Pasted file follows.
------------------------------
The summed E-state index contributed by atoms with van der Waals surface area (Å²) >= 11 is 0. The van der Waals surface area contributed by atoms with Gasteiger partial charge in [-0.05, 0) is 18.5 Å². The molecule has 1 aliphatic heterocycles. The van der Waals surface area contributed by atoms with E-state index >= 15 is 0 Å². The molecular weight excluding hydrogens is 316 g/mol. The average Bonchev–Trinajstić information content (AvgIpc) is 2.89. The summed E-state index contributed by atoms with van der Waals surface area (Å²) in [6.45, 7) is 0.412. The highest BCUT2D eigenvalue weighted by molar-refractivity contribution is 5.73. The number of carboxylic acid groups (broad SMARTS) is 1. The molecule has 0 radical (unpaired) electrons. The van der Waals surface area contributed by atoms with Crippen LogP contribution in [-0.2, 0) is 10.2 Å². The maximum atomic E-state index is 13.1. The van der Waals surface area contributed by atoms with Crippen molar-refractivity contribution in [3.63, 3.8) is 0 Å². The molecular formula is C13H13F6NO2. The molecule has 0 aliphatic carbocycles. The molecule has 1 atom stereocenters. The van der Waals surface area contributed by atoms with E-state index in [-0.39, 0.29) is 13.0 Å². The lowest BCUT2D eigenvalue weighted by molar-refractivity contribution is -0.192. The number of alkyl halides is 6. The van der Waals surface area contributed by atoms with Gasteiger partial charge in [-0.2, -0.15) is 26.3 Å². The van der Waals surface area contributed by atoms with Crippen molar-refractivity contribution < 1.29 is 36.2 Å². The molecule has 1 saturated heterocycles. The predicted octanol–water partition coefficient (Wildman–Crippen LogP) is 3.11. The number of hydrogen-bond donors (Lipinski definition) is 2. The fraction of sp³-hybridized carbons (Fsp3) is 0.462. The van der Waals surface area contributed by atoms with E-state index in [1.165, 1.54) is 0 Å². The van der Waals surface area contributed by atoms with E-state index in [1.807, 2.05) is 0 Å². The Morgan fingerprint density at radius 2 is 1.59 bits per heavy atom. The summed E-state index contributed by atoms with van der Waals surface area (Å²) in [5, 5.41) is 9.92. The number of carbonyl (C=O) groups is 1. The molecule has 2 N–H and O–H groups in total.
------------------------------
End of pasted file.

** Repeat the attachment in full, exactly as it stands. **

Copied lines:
The summed E-state index contributed by atoms with van der Waals surface area (Å²) >= 11 is 0. The van der Waals surface area contributed by atoms with Gasteiger partial charge in [-0.05, 0) is 18.5 Å². The molecule has 1 aliphatic heterocycles. The van der Waals surface area contributed by atoms with E-state index >= 15 is 0 Å². The molecular weight excluding hydrogens is 316 g/mol. The average Bonchev–Trinajstić information content (AvgIpc) is 2.89. The summed E-state index contributed by atoms with van der Waals surface area (Å²) in [6.45, 7) is 0.412. The highest BCUT2D eigenvalue weighted by molar-refractivity contribution is 5.73. The number of carboxylic acid groups (broad SMARTS) is 1. The molecule has 0 radical (unpaired) electrons. The van der Waals surface area contributed by atoms with Crippen LogP contribution in [-0.2, 0) is 10.2 Å². The maximum atomic E-state index is 13.1. The van der Waals surface area contributed by atoms with Crippen molar-refractivity contribution in [3.63, 3.8) is 0 Å². The molecular formula is C13H13F6NO2. The molecule has 0 aliphatic carbocycles. The molecule has 1 atom stereocenters. The van der Waals surface area contributed by atoms with E-state index in [-0.39, 0.29) is 13.0 Å². The lowest BCUT2D eigenvalue weighted by molar-refractivity contribution is -0.192. The number of alkyl halides is 6. The van der Waals surface area contributed by atoms with Gasteiger partial charge in [-0.2, -0.15) is 26.3 Å². The van der Waals surface area contributed by atoms with Crippen molar-refractivity contribution < 1.29 is 36.2 Å². The molecule has 1 saturated heterocycles. The predicted octanol–water partition coefficient (Wildman–Crippen LogP) is 3.11. The number of hydrogen-bond donors (Lipinski definition) is 2. The fraction of sp³-hybridized carbons (Fsp3) is 0.462. The van der Waals surface area contributed by atoms with E-state index in [1.165, 1.54) is 0 Å². The van der Waals surface area contributed by atoms with E-state index in [1.807, 2.05) is 0 Å². The Morgan fingerprint density at radius 2 is 1.59 bits per heavy atom. The summed E-state index contributed by atoms with van der Waals surface area (Å²) in [5, 5.41) is 9.92. The number of carbonyl (C=O) groups is 1. The molecule has 2 N–H and O–H groups in total.